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EU’s Sanction of Lebanese Bank Upheld by Court

(CN) - A Lebanese bank with ties to Syria and Bashar al-Assad's totalitarian regime will face sanctions for financing the brutal civil war that has killed more than 120,000, the EU General Court ruled Tuesday.

It has been over a year since the European Council blacklisted the Syrian Lebanese Commercial Bank as a wholly owned subsidiary of the Commercial Bank of Syria, an entity of the Syrian government. In fighting its inclusion on the list, the bank said lawmakers had failed to link SLCB to the Syrian bank and did not adequately lay out how SLCB had financed the Assad regime.

The General Court of the European Union acknowledged Tuesday that lawmakers could have been more precise as to how SLCB finances Assad, but said its capital ties to Syria's central bank alone warrant sanctions.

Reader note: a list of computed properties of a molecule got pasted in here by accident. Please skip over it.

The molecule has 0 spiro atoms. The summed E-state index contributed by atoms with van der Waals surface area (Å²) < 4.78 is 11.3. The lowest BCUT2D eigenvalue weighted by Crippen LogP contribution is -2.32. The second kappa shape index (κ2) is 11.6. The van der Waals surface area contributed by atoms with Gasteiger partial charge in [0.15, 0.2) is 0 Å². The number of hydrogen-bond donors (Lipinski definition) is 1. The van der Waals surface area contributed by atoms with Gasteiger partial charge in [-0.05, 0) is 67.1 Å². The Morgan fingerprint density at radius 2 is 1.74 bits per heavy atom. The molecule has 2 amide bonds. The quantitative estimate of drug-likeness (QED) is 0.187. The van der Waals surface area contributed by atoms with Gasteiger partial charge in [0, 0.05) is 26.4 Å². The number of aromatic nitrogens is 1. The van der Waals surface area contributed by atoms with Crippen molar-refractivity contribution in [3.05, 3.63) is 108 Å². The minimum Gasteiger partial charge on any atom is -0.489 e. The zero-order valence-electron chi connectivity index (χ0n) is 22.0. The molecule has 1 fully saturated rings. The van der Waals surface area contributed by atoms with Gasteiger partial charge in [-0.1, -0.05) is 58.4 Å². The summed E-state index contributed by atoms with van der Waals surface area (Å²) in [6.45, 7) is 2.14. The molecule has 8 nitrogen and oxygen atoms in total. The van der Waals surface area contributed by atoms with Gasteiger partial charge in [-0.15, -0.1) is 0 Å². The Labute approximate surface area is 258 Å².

Over 84 percent of SLCB's capital is held by the Syrian bank, which in turn gives financial support to the Assad government, according to the ruling, which is not available in English.

Furthermore, the council gave SLCB adequate notice of its inclusion on the blacklist and invited the bank to defend its actions, the Luxembourg-based court said. The bank had argued that lawmakers notified it of the sanctions only after already freezing its assets, but the court said advance notice would have allowed the bank to move its money out of the EU and defeated the purpose.

In 2012, the U.S. government banned the Syrian International Islamic Bank from doing business here on grounds that it acted as a front for the Commercial Bank of Syria and SLCB. The Treasury Department said the Syrian International Islamic Bank moved nearly $150 million for the other two banks after they were sanctioned by executive order in 2011.

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